abour will debate its pitch to the electorate ahead of the next election, as the party reflects on a momentous by-election victory and narrow loss against the Conservatives.
Party leader Sir Keir Starmer is expected to address the national policy forum in Nottingham as members and affiliated groups consider on Saturday what ideas Labour should put forward in its manifesto at next year’s likely election.
It comes after Labour overturned a 20,000 majority to win the Selby and Ainsty by-election with a 23.7 percentage points swing away from the Conservatives – the second largest produced by Labour at a by-election since 1945.
Rishi Sunak’s Tories also lost in Somerton and Frome, with the Liberal Democrats turning a 19,000 blue majority into an 11,000-vote cushion for new MP Sarah Dyke.
The losses in the north and south-west of England have raised the prospect of a pincer movement by Labour and the Lib Dems at the next election, with Tory seats under threat in both parts of the country.
But with the Prime Minister’s party hanging on in Boris Johnson’s old Uxbridge and South Ruislip seat, the west London result has sparked debates within both the Tories and Labour on its green policy stance.
Sir Keir has said London mayor Sadiq Khan should “reflect” on the expansion of the ultra low emission zone (Ulez) after new Tory MP Steve Tuckwell painted the vote as a referendum on the toll.
Mr Khan is facing opposition to his plan to extend to all London boroughs the £12.50 daily charge for cars which fail to meet emissions standards, with it currently applying within the capital’s north and south circular roads.
Following the Uxbridge win, the Prime Minister vowed to double down on his Government’s plan and his five priorities, which includes halving inflation by the end of the year.
The Tories won the former prime minister’s seat by 495 votes, massively down on the 7,210 majority Mr Johnson won less than four years ago.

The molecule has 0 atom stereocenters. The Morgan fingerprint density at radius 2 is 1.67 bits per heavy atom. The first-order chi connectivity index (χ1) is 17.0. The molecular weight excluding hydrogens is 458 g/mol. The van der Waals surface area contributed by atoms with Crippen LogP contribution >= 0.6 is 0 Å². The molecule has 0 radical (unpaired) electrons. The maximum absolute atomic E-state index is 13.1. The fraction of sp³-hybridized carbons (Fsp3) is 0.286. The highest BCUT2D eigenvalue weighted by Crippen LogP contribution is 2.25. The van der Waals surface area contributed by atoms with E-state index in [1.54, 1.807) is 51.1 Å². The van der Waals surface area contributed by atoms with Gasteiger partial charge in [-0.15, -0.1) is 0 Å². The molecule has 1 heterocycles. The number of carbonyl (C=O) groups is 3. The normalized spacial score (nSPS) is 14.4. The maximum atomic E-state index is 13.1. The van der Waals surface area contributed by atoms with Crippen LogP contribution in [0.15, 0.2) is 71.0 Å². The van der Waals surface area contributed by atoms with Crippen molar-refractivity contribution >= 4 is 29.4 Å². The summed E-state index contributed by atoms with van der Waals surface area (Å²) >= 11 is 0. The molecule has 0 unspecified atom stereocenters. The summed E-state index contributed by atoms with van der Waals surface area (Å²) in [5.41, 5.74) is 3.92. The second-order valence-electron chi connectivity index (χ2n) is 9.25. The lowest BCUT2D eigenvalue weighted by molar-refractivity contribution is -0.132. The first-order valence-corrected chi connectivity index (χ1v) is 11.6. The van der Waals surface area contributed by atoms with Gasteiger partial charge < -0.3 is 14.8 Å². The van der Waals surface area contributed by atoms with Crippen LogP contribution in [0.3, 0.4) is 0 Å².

Conservative MPs, and some Cabinet ministers, according to anonymous briefings in The Daily Telegraph, have urged Mr Sunak to delay policies targeted at achieving net zero by 2050 following the success the Ulez-focused campaign had.
Craig Mackinlay, chairman of the Net Zero Scrutiny Group, told the Telegraph: “This is a wake-up call to warn politicians against anti-motorist policies across the entire country.
“We need to get the 2030 ban on new petrol and diesel cars overturned at least until 2035, which is where most of the developed world is going.”
The Times, quoting an ally of the Prime Minister, said Mr Sunak is preparing to approach the lead up to next year’s likely election with “more political edge”.
The newspaper said Mr Sunak is planning to focus on “divisive” issues, such as crime, cracking down on small boats of migrants arriving in Britain, and transgender rights, to claw back ground on Labour, with Sir Keir’s outfit well ahead in opinion polls.
Bim Afolami, a Tory MP and backer of Sunak during last year’s leadership races, urged his party not to get involved in “culture war” fights.
The backbencher said the key to electoral success was more likely to be tax cuts – something ministers have so far suggested would be difficult given the economic climate – and promoting economic opportunities to younger people.
“The question is what do you prioritise and what is going to make a difference to people’s lives?” Mr Afolami said on GB News.
“And I just do not think for most people, particularly millennials under 40, that is the thing.
“It is going to be getting the economic opportunities up, making sure they make more money (on) earnings and cutting their taxes, and giving them opportunities to own a home. And if we can do that then we’ve got a chance.”
Mr Sunak is expected to face further electoral tests in the coming months, with Johnson ally Nadine Dorries yet to formally resign as an MP despite stating her intention to, after failing to be made a peer in the former No 10 incumbent’s resignation honours.
In a thinly-veiled dig at Mr Johnson’s successor, Ms Dorries said on her TalkTV show on Friday that the Conservatives “avoided a by-election whitewash by the skin of their teeth”.
Ms Dorries secured a 24,000 majority in her Mid Bedfordshire seat in 2019 but the Lib Dems overturned a similar majority during a by-election last year in Devon’s Tiverton and Honiton constituency, raising the possibility of a closely fought contest when a poll date is confirmed.